Sonny’s violent end in Francis Ford Coppola’s “The Godfather” riddled, as he is, with dozens of bullets is one of the most memorable scenes in a film filled with them
James Caan. Pic/AFP
Late veteran star James Caan, whose Oscar-nominated portrayal as Sonny Corleone, the wildly hotheaded son of Marlon Brando’s Mafia don in “The Godfather,” would be remembered for as long as there are gangster movies, died at the age of 82 on Wednesday.
“It is with great sadness that we inform you of the passing of Jimmy on the evening of July 6,” the tweet reads. “The family appreciates the outpouring of love and heartfelt condolences and asks that you continue to respect their privacy during this difficult time.”
According to Variety, Caan also had notable roles in films including “Misery,” “Elf,” “Thief,” “Godfather Part II,” “Brian’s Song” and “The Gambler.”
Sonny’s violent end in Francis Ford Coppola’s “The Godfather” riddled, as he is, with dozens of bullets is one of the most memorable scenes in a film filled with them.
Caan auditioned for the role of Michael, the college-educated war hero son who would eventually become Don, and the studio, Paramount, initially backed this casting; Al Pacino was cast as Michael and Caan as Sonny as part of a convoluted compromise between Paramount and Coppola.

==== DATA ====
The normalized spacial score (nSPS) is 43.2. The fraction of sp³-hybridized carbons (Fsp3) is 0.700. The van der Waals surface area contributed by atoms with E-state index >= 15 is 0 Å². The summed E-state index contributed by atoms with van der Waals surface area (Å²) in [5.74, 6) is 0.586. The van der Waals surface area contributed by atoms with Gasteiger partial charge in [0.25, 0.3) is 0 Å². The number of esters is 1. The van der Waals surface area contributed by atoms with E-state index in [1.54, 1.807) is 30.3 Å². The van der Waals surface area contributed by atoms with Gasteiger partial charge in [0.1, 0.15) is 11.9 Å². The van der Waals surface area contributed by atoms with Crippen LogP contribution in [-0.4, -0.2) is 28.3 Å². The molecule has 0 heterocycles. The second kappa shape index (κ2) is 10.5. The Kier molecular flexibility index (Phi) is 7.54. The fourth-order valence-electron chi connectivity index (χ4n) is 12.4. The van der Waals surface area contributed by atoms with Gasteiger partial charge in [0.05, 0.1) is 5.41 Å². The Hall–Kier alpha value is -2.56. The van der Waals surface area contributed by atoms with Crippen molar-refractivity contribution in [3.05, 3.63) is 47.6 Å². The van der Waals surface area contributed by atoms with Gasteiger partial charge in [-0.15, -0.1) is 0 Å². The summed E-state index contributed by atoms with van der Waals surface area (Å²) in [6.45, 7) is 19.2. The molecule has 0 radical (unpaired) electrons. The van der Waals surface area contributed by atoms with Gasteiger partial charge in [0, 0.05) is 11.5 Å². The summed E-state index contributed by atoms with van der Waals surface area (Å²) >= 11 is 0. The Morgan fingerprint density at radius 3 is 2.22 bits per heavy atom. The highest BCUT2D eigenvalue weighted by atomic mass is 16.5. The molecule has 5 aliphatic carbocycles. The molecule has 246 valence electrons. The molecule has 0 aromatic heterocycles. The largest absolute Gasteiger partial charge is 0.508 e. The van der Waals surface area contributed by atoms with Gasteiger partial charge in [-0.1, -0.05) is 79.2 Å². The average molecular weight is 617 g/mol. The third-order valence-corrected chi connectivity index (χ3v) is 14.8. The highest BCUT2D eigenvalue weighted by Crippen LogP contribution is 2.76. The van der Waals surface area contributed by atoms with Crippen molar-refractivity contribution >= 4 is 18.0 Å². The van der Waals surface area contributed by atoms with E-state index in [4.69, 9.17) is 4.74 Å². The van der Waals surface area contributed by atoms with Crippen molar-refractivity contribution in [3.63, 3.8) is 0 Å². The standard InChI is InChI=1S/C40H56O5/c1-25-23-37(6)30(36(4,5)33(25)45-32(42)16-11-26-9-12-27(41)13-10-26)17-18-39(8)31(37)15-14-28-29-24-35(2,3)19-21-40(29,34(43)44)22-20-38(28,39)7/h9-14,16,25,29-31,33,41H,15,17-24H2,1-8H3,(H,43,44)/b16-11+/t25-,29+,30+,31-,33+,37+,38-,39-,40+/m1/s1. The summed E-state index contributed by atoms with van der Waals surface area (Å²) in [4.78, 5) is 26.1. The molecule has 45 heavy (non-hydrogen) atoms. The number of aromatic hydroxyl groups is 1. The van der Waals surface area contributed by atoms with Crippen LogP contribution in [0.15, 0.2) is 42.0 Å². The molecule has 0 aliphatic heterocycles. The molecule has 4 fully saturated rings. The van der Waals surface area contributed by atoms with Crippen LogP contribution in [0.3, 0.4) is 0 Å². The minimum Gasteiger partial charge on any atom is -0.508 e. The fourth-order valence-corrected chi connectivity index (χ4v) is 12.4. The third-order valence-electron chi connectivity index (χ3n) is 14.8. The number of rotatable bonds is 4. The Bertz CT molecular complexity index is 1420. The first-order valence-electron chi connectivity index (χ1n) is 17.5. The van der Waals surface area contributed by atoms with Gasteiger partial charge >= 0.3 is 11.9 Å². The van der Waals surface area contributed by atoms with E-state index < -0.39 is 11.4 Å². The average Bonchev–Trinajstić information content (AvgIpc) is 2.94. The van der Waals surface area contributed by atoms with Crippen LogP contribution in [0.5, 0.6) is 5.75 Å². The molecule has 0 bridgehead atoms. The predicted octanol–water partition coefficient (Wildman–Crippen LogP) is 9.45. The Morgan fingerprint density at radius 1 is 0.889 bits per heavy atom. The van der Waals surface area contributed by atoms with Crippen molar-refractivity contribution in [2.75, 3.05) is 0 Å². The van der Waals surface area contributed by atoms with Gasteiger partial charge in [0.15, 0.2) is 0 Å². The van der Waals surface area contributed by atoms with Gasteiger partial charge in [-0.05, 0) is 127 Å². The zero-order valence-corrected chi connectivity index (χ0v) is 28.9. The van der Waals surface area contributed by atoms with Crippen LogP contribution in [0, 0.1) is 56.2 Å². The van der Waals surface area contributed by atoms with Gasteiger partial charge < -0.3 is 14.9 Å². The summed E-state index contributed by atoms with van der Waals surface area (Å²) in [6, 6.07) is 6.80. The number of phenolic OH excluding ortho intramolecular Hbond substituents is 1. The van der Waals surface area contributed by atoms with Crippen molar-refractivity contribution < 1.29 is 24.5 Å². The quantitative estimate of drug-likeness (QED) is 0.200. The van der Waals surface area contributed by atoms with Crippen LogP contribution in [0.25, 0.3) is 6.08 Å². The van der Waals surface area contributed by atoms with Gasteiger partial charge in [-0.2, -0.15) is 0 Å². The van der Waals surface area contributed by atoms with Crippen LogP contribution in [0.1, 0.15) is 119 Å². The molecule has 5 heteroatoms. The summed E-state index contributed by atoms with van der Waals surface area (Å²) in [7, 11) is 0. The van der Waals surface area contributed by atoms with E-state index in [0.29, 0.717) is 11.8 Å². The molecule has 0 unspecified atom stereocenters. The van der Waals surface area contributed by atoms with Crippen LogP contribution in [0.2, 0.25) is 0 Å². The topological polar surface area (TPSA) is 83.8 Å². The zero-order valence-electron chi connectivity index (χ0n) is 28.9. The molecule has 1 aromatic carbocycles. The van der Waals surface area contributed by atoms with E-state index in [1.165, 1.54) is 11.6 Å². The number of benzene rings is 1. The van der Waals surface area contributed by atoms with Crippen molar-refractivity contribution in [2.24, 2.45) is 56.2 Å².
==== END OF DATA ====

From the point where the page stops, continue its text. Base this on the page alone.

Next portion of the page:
The young Caan first worked on the stage and made his Broadway debut in “Blood, Sweat and Stanley Poole,” starring Peter Fonda, in 1961. He began making guest appearances on series including “The Untouchables,” “The Alfred Hitchcock Hour,” “Ben Casey” and “Dr. Kildare.” He appeared as a thug in the Olivia de Havilland thriller “Caged” in 1964 but first came to notice playing John Wayne’s young sidekick in Howard Hawks’ 1966 Western “El Dorado.”
Caan starred with Robert Duvall in Robert Altman’s little-remembered space exploration drama “Countdown” (1968) (of course the pair would reunite three years later for “The Godfather”) but more importantly starred with Shirley Knight in Coppola’s odd little road movie “The Rain People” (1969) before “Brian’s Song” and “The Godfather” changed his life.
James Edmund Caan was born in the Bronx. He attended Michigan State University (where he played football) and Hofstra University. Francis Ford Coppola was among his students at the latter. He attended Sanford Meisner’s Neighborhood Playhouse School of Theater in New York.
He was married and divorced four times, once to Dee Jay Mattis, once to Sheila Ryan, once to Ingrid Hajek, and once to Linda Stokes. He is survived by Tara A. Caan, daughter of Mattis; son Scott, an actor; son Alexander James Caan, son of Hajek; and sons James Arthur Caan and Jacob Nicholas Caan, sons of Stokes.
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